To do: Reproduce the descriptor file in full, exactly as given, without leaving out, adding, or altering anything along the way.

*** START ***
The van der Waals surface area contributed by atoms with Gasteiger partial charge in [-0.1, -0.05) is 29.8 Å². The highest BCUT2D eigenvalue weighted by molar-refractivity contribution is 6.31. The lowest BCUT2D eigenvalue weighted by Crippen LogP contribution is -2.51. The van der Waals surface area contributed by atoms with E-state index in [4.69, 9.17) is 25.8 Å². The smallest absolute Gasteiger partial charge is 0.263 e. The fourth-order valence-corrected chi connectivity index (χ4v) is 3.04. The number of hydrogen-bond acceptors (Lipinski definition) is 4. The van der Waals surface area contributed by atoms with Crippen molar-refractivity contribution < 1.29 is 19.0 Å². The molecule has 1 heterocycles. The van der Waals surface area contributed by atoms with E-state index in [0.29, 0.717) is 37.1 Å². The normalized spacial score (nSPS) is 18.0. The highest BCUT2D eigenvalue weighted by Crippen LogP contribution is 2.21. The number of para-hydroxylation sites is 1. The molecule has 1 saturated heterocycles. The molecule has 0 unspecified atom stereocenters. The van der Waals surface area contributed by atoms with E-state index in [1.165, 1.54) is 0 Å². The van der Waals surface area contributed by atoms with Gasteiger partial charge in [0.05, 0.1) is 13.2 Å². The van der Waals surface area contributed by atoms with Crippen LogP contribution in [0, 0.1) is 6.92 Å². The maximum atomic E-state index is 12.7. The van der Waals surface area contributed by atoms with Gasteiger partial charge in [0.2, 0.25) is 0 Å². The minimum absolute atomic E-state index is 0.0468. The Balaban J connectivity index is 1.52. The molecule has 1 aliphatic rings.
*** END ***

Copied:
The van der Waals surface area contributed by atoms with Gasteiger partial charge in [-0.1, -0.05) is 29.8 Å². The highest BCUT2D eigenvalue weighted by molar-refractivity contribution is 6.31. The lowest BCUT2D eigenvalue weighted by Crippen LogP contribution is -2.51. The van der Waals surface area contributed by atoms with E-state index in [4.69, 9.17) is 25.8 Å². The smallest absolute Gasteiger partial charge is 0.263 e. The fourth-order valence-corrected chi connectivity index (χ4v) is 3.04. The number of hydrogen-bond acceptors (Lipinski definition) is 4. The van der Waals surface area contributed by atoms with Crippen molar-refractivity contribution < 1.29 is 19.0 Å². The molecule has 1 heterocycles. The van der Waals surface area contributed by atoms with E-state index in [0.29, 0.717) is 37.1 Å². The normalized spacial score (nSPS) is 18.0. The highest BCUT2D eigenvalue weighted by Crippen LogP contribution is 2.21. The number of para-hydroxylation sites is 1. The molecule has 1 saturated heterocycles. The molecule has 0 unspecified atom stereocenters. The van der Waals surface area contributed by atoms with E-state index in [1.165, 1.54) is 0 Å². The van der Waals surface area contributed by atoms with Gasteiger partial charge in [0.05, 0.1) is 13.2 Å². The van der Waals surface area contributed by atoms with Crippen LogP contribution in [0, 0.1) is 6.92 Å². The maximum atomic E-state index is 12.7. The van der Waals surface area contributed by atoms with Gasteiger partial charge in [0.2, 0.25) is 0 Å². The minimum absolute atomic E-state index is 0.0468. The Balaban J connectivity index is 1.52. The molecule has 1 aliphatic rings.